Often parents ask me about my credentials when they entrust their child to me. Whether it be for weekly speech therapy or each Sunday at church where I run the special needs program. I can rattle off my credentials, the settings I’ve worked in, etc. But this doesn’t tell the whole story. This doesn’t tell anyone how I got to be where I am today. Seeing as today is World Autism Day, and I specialize in autism … it seems fitting to share my story.
I never planned to specialize in autism. I never even planned to be a speech therapist. I began my college career in Northern Virginia, attending a local community college for my first two years of college and final two years of high school. When I transferred to Indiana University of Pennsylvania my junior year, I was on my way to being a deaf education teacher. It took me a while to pick this degree and it was the only way I could figure out how to combine my loves of sign language and children with special needs. But I knew something wasn’t right, something wasn’t resonating inside of me. I enjoyed my courses, but I wasn’t passionate about them. Honestly, the thought of an entire classroom entrusted to my care gave me an upset stomach. Then the day came that I sat down in Dr. Robertson’s Language Development class. She was a friendly professor, very down to earth. She wore a purple pantsuit, used an overhead projector, had a Midwest accent like mine and sat cross-legged on the front table. I sat through that class unmoving, completely consumed by her every word. It struck a cord down deep in my soul. As I walked out of that class I literally felt as if electricity was shooting through my veins. I switched my major that very week. All through undergrad and grad school I still planned to specialize in deaf/Hard-of-Hearing, but now as an Speech-Language Pathologist and not a deaf education major (insert huge sigh of relief here). I even did my graduate internship with an SLP who worked exclusively with students with hearing losses in the schools. My first job was in a special needs preschool in Urbana, Illinois and I anxiously hoped for some students with hearing loss on my caseload. No luck, though it seemed I had every other disability possible on my caseload that year! But that is where I realize what God had created me to do – reach students with autism. A passion was ignited, and there has been no looking back. Often people ask me what I do and, when I tell them, I get some comment related to the super-power level patience I must possess. But, for me, it doesn’t take any more patience than a neurotypical child would require of me. I often tell people "my heart beats to another drum … the same drum my students dance to…" I love figuring out how their brains think and meeting them there. I care wholeheartedly (and probably too much sometimes…) for each and every one of my students. I love every story their parent shares with me. My heart breaks with their difficulties, my heart rejoices in their successes … as I teach them, they teach me. So much. Every single day.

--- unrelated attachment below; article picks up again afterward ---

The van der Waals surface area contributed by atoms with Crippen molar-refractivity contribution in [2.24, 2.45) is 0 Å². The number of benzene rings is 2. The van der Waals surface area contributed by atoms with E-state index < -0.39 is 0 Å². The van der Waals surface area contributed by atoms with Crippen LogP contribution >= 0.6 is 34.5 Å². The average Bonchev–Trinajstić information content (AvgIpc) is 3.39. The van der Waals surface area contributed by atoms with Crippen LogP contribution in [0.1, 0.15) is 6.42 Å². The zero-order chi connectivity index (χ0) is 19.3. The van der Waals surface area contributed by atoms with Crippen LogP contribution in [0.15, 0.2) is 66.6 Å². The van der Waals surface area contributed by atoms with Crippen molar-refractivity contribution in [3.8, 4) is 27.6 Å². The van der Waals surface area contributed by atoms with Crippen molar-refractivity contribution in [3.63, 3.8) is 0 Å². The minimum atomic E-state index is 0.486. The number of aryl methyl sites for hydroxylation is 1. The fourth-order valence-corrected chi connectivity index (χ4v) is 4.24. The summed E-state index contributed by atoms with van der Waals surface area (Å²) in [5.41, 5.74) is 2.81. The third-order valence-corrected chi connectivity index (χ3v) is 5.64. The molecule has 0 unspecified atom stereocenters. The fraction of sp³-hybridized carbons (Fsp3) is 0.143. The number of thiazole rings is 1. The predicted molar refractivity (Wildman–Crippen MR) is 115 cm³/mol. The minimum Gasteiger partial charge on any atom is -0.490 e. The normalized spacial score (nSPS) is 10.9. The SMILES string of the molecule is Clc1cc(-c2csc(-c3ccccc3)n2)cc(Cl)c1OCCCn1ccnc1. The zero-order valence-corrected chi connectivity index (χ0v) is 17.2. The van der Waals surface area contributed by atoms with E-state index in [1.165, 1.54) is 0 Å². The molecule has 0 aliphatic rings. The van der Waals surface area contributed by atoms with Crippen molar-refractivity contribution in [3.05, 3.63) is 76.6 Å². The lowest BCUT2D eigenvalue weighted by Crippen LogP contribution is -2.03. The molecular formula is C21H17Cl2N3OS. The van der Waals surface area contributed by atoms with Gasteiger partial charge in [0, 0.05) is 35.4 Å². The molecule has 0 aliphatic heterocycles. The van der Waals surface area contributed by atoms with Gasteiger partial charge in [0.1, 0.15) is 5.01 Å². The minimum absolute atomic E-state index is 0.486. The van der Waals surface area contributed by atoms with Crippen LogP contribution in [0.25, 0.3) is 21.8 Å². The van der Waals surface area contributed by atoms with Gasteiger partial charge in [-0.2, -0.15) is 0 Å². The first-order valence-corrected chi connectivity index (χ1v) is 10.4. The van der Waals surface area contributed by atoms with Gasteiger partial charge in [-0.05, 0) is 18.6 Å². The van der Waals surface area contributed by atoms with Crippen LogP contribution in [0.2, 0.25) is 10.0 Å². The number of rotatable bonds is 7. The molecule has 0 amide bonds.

- Tara, SpeechyKeenSLP
[Flickr image By hepingting]